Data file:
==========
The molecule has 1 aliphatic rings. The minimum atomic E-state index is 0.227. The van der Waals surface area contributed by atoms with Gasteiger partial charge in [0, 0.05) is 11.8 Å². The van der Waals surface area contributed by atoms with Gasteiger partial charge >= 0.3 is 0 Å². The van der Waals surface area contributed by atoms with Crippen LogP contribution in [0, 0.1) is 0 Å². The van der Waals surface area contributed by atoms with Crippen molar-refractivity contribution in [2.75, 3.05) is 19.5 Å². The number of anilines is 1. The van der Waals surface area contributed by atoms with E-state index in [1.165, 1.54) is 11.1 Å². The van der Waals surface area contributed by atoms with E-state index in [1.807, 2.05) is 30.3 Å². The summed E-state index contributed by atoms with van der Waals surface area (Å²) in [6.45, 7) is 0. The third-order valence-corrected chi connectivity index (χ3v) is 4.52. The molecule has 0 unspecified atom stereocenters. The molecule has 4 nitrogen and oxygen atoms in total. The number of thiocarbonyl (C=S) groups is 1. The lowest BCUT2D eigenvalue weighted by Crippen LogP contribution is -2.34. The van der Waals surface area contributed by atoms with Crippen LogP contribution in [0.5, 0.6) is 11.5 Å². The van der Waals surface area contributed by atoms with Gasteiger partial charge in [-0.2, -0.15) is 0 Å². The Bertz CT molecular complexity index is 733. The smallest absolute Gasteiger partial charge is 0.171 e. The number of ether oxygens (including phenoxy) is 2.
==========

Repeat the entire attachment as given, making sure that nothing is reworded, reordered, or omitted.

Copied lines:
The molecule has 1 aliphatic rings. The minimum atomic E-state index is 0.227. The van der Waals surface area contributed by atoms with Gasteiger partial charge in [0, 0.05) is 11.8 Å². The van der Waals surface area contributed by atoms with Gasteiger partial charge >= 0.3 is 0 Å². The van der Waals surface area contributed by atoms with Crippen LogP contribution in [0, 0.1) is 0 Å². The van der Waals surface area contributed by atoms with Crippen molar-refractivity contribution in [2.75, 3.05) is 19.5 Å². The number of anilines is 1. The van der Waals surface area contributed by atoms with E-state index in [1.165, 1.54) is 11.1 Å². The van der Waals surface area contributed by atoms with E-state index in [1.807, 2.05) is 30.3 Å². The summed E-state index contributed by atoms with van der Waals surface area (Å²) in [6.45, 7) is 0. The third-order valence-corrected chi connectivity index (χ3v) is 4.52. The molecule has 0 unspecified atom stereocenters. The molecule has 4 nitrogen and oxygen atoms in total. The number of thiocarbonyl (C=S) groups is 1. The lowest BCUT2D eigenvalue weighted by Crippen LogP contribution is -2.34. The van der Waals surface area contributed by atoms with Crippen LogP contribution in [0.5, 0.6) is 11.5 Å². The van der Waals surface area contributed by atoms with Gasteiger partial charge in [-0.2, -0.15) is 0 Å². The Bertz CT molecular complexity index is 733. The smallest absolute Gasteiger partial charge is 0.171 e. The number of ether oxygens (including phenoxy) is 2.